When I was quite young, I looked in a spare wardrobe and found a wooden box full of half-used sticks of make-up. Who had they belonged to? What were they for? And what about the odd crinkly plaits of false hair and glue? My mum was a sensible, no-make-up kind of mother, so the box was a mystery until she told me it was stage make-up, left behind by a distant uncle who had once been a keen amateur actor. Later on, the same uncle sent me a Pollocks model theatre kit, printed on cardboard. When the theatre was put together, it had an impressive proscenium, stage and scenery, as well as backdrops that could be changed to show different scenes. I stuck the set of costumed figures on sticks so they could enter and exit from the wings, just like real actors. I loved it for a while, then it disappeared. I suspect my mum threw it away.
Then, one day, searching for something to read, I found a book that had belonged to my uncle. It was all about putting on a play and described everything that had to be done backstage. The pages included make-up charts for the different characters, lighting plans, information on scenery and costumes and more. There were a couple of simple play-scripts that taught me that play-scripts were set out differently to stories. Well, I never got to be a real actress or dancer too tall and too awkward but when, ages afterwards, I started writing stories, the idea of a theatre setting came back to me. And that’s what I used for the last section of my book, A Boy Called Mouse After many dramatic escapades, my runaway hero Mouse finds a kind of home with a theatrical family. Through his friend Kitty, Mouse gets involved with whirl of backstage life at The Albion Theatre. Quietly helping back
stage, Mouse is discovered by Vanya, the backstage manager. Before long, Mouse finds himself doing something spectacular. However, this new life brings him more excitement and danger than anyone including Kitty could have imagined. And that’s only part of the story!
Try These Writing Ideas
a) Write on from the following story starter: The box was hidden away at the back of the cupboard. I took it out, stroking the old, scarred wood and rusty fastenings. Was it really wise to lift those latches? I paused, listening hard,heard nobody. Opening the thing would hardly change my life, would it? . . .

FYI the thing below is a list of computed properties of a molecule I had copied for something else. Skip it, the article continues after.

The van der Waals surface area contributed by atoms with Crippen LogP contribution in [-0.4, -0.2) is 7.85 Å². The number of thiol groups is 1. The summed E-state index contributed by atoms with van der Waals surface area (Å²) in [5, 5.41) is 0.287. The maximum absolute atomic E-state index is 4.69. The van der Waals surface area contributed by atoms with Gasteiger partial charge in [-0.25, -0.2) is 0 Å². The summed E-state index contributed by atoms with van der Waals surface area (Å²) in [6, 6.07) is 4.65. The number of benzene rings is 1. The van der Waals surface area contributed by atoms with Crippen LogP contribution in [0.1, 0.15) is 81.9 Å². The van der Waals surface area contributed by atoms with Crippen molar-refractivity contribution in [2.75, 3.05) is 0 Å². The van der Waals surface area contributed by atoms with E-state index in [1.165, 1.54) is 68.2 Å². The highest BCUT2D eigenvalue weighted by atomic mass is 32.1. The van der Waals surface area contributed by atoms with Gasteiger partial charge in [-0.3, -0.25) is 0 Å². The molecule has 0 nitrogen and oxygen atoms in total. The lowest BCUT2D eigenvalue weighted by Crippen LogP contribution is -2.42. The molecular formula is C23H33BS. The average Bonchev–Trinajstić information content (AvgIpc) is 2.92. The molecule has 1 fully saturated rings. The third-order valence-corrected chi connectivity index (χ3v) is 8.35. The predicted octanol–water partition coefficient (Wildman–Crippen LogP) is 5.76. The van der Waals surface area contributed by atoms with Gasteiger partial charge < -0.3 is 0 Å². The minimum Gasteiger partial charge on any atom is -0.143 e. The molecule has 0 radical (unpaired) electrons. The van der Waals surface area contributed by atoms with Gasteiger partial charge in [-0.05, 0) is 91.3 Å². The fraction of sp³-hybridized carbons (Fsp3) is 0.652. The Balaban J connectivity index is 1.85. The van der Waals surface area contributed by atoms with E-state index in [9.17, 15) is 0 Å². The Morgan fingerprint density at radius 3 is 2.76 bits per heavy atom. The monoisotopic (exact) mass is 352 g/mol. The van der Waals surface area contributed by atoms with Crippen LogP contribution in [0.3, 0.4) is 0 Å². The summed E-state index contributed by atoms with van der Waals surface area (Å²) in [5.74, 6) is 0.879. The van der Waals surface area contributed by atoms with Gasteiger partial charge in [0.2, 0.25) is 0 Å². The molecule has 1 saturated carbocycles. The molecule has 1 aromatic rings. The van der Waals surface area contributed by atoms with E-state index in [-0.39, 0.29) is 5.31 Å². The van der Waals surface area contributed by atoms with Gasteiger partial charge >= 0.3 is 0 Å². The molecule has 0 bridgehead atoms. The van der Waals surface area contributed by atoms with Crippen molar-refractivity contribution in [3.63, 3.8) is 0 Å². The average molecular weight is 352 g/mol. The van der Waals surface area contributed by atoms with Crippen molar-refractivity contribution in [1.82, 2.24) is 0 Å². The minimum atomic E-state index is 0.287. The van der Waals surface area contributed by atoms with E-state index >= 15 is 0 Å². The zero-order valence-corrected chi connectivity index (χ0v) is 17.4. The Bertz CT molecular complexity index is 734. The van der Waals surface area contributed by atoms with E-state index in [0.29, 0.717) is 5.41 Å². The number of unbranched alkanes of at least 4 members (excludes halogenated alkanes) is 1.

Or: b) Imagine an empty, echoing theatre. The velvet curtains are pulled back and the stage is empty, waiting for the next show. Write about a young character who is waiting there uncertainly. Describe them stepping out on to the boards of the stage. How are they feeling? Why do they do it? And what do they do or say while they are there? Build up the atmosphere, paragraph by paragraph, as your character moves from the wings out to centre stage and then faces the rows of empty seats. But, while you are writing, imagine another character hidden there in the wings. Who are they? How do they feel about what they are seeing? What will they say or do, and what will happen next? Dont forget, dialogue writing needs a separate line every time someone speaks.
Or: c) Write a description or a poem about a space where something will soon be happening. An empty stage? Or an empty arena or running track? A silent pool or lake, waiting for the swimmer? An old chapel or an ancient stone circle? Or it could even be a place where something once happened, like an old theatre or cinema ready to be demolished. What are the memories of that place?